The seventh annual food festival known as “A Taste of Ethnic Boston” is set to return on July 27. The festival, which will include a Dorchester bakery and other neighborhood businesses, aims to unite Boston’s most intrepid eaters under one roof while drumming up business for entrepreneurs of color.
More than 20 featured vendors from a variety of culinary and ethnic backgrounds will set up shop at Big Night Live, a venue by Boston’s North Station. Participants will have a chance to engage ravenous attendees with samples of their creations while networking for a larger client base.
“This year, A Taste of Ethnic Boston will serve as a reminder that people can use the power of their purse to help revitalize Boston’s restaurants,” said Colette Phillips, founder of Get Konnected, an organization working on the festival. Phillips’s group focuses on generating revenue and visibility for the city’s entrepreneurs of color.
“This is an opportunity to ensure an equitable recovery for all our neighborhood food and beverage establishments,” she said.
A percentage of profits from ticket sales will benefit the Boston Black Hospitality Coalition, which was selected as the event’s partner nonprofit for its efforts to preserve the Black neighborhood bars and restaurants.
The organization estimates that 90 percent of local neighborhood restaurant revenue comes from foot traffic and on site consumption, which became unfeasible for many small-capacity establishments amid social distancing guidelines and the stay-at-home orders during the height of the pandemic last year.
Sweet Teez, a Dorchester-based bakery, was one of many businesses that felt the financial destabilization of Covid time’ After experiencing its most profitable first quarter, Teresa Maynard, the shop’s proprietor said, “everything came to a screeching halt” in March.
That month, she packed up her wares and left the food business incubator at CommonWealth Kitchen on Quincy Street, and two months later, in May, she contracted tye coronavirus. It took her a month to recover so she could bake again.
“I had never felt so sick in my entire life,” she said. “But, toward the end, I thought that ‘if I live through this, I have to hit the ground running, I have to live my life to the fullest,’ and that’s what I’ve been doing.”
When Sweet Teez reopened in September, fortified by a $5,000 grant from the Black Economic Council of Massachusetts (BECMA), Maynard noticed that customers often inquired about six-inch pies, smaller than the shop’s smallest standard size.
The bakery’s reopening had been discouraging, so she decided it was time for a “pivot” to corporate events and online sales.
The business used funds from the BECMA grant to purchase an Eddie® edible ink printer, which has already gotten plenty of wear-and-tear. Maynard also began to explore e-commerce, and, with the help of Women Innovating Now (WIN) Lab, an eight-month Babson College accelerator program, she shifted her business model to become primarily delivery-based.
“The pandemic happened and it was terrible, but sometimes a shakeup is beneficial. It reorients your perspective,” she said. “Sometimes, when your hands are tied behind your back, you’re forced to get creative.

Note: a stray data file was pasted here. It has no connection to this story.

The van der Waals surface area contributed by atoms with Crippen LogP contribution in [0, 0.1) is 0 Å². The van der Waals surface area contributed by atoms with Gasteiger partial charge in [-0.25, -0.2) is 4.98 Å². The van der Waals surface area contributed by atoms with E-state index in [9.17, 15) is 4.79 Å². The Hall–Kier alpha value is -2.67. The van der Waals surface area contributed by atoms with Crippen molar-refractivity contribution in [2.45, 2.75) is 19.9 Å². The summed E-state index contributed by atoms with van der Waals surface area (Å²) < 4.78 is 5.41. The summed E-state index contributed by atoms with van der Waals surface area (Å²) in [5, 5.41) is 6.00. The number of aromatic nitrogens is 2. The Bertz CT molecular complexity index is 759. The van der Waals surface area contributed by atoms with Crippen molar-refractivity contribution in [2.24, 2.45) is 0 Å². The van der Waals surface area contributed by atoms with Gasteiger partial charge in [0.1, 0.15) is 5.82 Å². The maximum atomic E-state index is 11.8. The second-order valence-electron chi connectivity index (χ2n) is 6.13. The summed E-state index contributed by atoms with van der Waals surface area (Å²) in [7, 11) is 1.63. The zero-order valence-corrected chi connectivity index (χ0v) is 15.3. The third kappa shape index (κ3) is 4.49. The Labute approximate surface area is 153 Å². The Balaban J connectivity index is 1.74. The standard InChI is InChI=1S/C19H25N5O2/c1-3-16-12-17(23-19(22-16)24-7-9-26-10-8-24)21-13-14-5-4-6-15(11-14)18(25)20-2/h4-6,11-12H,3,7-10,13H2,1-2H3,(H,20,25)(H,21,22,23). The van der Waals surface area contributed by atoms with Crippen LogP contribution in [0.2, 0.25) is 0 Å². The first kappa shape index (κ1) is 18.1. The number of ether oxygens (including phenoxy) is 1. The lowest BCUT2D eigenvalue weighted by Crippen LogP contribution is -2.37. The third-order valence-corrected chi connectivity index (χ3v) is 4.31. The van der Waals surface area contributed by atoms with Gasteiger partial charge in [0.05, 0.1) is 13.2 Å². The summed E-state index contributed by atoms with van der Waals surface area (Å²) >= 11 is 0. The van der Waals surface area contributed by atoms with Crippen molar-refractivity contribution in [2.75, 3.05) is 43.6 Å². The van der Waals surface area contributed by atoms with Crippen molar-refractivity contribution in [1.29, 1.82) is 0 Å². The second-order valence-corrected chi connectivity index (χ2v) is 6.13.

“For us, having to figure out a way to pivot was really a learning curve, but I feel like we came out better and more efficient than we were before,” she added.
Sweet Teez has been a featured vendor at A Taste of Ethnic Boston in previous years, but Maynard plans to approach the event with a fresh take this year. She’s still weighing whether to break out the logo printer and individually package her cupcakes, bite-sized edible advertisements, or to circulate her traditional offering: a sampler platter stacked with mini pies, brownies, and cakes.
Either way, her crowd-pleasing “tipsy cake” – a boozy recipe adapted from her Jamaican grandmother’s no-measurement, bake-by-heart culinary portfolio — is sure to make an appearance.
Three years ago, Maynard’s grandmother passed away at 102, leaving behind her granddaughter’s childhood memories of sharing the cake at Christmas. The batter has taken on new sentimentality. “Baking the cake and taking it out of the oven is like getting to hug her again,” Maynard said.
At the “Taste of Ethnic Boston” festival, Sweet Teez will be among the hundreds of what Phillips, the event organizer, calls “hidden gems”: Small businesses primarily owned by people of color and immigrants who are often overlooked by mainstream food industries.
Also slated for the event is the Cape Verdean joint Restaurante Cesaria, Fields Corner’s Pho Le, and Merengue Restaurant, a Dominican establishment on Blue Hill Avenue.
“Unfortunately, several of the restaurants we’ve previously worked with were unable to survive the pandemic; it devastated our restaurants,” said Phillips. “What we’re doing is raising money to support and to spotlight the restaurants that have surmounted this public health obstacle but may not get patronized like their counterparts in more affluent communities.”
With help from partners such as Big Live Entertainment, the Greater Boston Convention & Visitors Bureau, Samuel Adams Boston Brewery, and CommonWealth Kitchen, Phillips and other sponsors hope to attract new customers to storefronts as they reopen.
“My takeaway each year is always a sense of utter joy,” she said. “There’s a certain satisfaction in writing a check and supporting institutions that are working to diversify the culinary ecosystem in Boston.”
Phillips added: “We’re not raking in money, we’re giving it away. The joy is in giving.”